# Arrays & Vectors

## Declaring and Accessing Arrays

An array is a collection of data of the same type. To declare an array of size `n`: `Data_Type array[n];`
This declares an array of `n` variables of type `Data_Type`. Declaration of arrays can be grouped together with declaration of regular variables, for example, `int num1, numArray, num2;`

To access the elements of the array, we use the `[]` operator and include the index of the element inside the brackets. The indices span from 0 to `n - 1`. For example, if we wanted to access the 5th element, we want to call the 4th index: `array`.
Note the 2 uses of the `[]` operator:
• During declaration, it specifies the size of the array
• Otherwise, it specifies the index of the element

## Initializing Arrays

```int foo1  = { 16, 2, 77};
int foo2  = { 16, 2 };  // last element = 0
int foo3  = { };   // all 0

// foo1 is equivalent to:
int foo4;
foo4 = 16;
foo4 = 2;
foo4 = 77;

// Also equivalent:
int foo5[] = { 16, 2, 77 };```
If fewer values than the array size is provided, the array is filled from the beginning and the rest are filled with the "zero" of the base array type (0 in the case with `int`).
If the array size is not specified, the size is determined by the number of initialization values.

## Iterating Through Arrays

### For Loops

Arrays naturally work well with counting loops. For example, to iterate through the elements of an array, we can use the for loop and iterate from 0 to `size - 1` as such:
```for (int i = 0; i < size; i++) {
cout << array[i];
}```
One major pitfall of this technique is that the for loop might go beyond the range of the array, and it is up to the programmer to make sure it stays within the array size. Note the `<` in the for loop condition above. If we had used `<=`, the loop would have tried to access an element out of the array's range. For example, given an array of size 5, `array` is out of range as the last element has index of `5 - 1 = 4`.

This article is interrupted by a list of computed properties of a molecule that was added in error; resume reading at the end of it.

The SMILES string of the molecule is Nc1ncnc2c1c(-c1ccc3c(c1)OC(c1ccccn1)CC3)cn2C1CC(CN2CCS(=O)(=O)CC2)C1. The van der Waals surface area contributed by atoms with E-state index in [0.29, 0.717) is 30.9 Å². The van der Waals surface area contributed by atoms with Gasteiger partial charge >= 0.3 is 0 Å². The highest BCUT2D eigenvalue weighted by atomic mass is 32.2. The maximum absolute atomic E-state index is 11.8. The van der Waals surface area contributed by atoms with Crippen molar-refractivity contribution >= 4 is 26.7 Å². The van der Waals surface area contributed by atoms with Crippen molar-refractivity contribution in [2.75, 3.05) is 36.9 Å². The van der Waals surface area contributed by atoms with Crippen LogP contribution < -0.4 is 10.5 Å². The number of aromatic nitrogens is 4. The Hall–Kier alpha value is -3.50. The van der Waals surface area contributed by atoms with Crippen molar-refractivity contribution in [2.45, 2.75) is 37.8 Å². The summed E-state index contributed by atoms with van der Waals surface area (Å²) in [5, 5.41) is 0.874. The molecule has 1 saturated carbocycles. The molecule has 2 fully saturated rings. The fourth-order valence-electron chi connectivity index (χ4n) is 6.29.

### Tip:

Use constants for array sizes.
• Improves versatility
• Improves maintainability
```const int SIZE = 5;
int array[SIZE];
for (int i = 0; i < SIZE; i++) {
do_Something(array[i]);
}```

### Range-Based For Loops

Another to ensuring we iterate only within the range of the array is to use range-based for loops.
```for (datatype varname : array) {
do_Something(varname);
}```
`varname` can be set to any name the programmer chooses. `varname` is a local copy of the element in the array. Mutating it will not modify the original element in the array. In order to do so, we must pass `varname` in as a reference.
```for (datatype& varname : array) {
mutate(varname);  // original element changes
}```

## Arrays in Functions

### Passing Elements

Individual elements of an array can be passed in to a function in 2 ways:
1. Pass by value - local copy is created. Any changes does not affect original copy.
2. Pass by reference - address is copied. Any changes in the function modifies original element.
We specify which type of argument the function is taking in the parameter list:
```void foo1 (int elem);
void foo2 (int& elem);
foo1(arr);  // by value
foo2(arr);  // by reference```

### Passing Entire Arrays

An entire array can be passed in to a function, but this formal parameter is neither a call-by-value or call-by-reference parameter; instead it is an array parameter. Typically, the size of the array is sent in as a second argument. To specify an array parameter: `void foo (int arr[], int size);`
When an array is passed in, it is similar to a pass-by-reference: any changes made to the array by the function mutates the original array. This is because when an array is passed in, only the address of the first element is passed in. Note that when passing in an array, no square brackets should be included. e.g.
```const int SIZE = 5;
int array[SIZE] = { 1, 2, 3, 4, 5 };
void foo(int arr[], const int size) {
for (int i = 0; i < size; i++) {
arr[i] += 1;  // modifies original array
}
}
foo(array);  // NO square brackets```
In the event where the array should not be modified, we place the `const` modifier before the array parameter. e.g. `void foo (const int arr[]);`

## Multi-Dimensional Arrays

Arrays with more than one index can also be created, for example, a 2-dimensional array can be used to represent a 2-D grid. A 2-D array can be viewed as an "array of arrays". For example: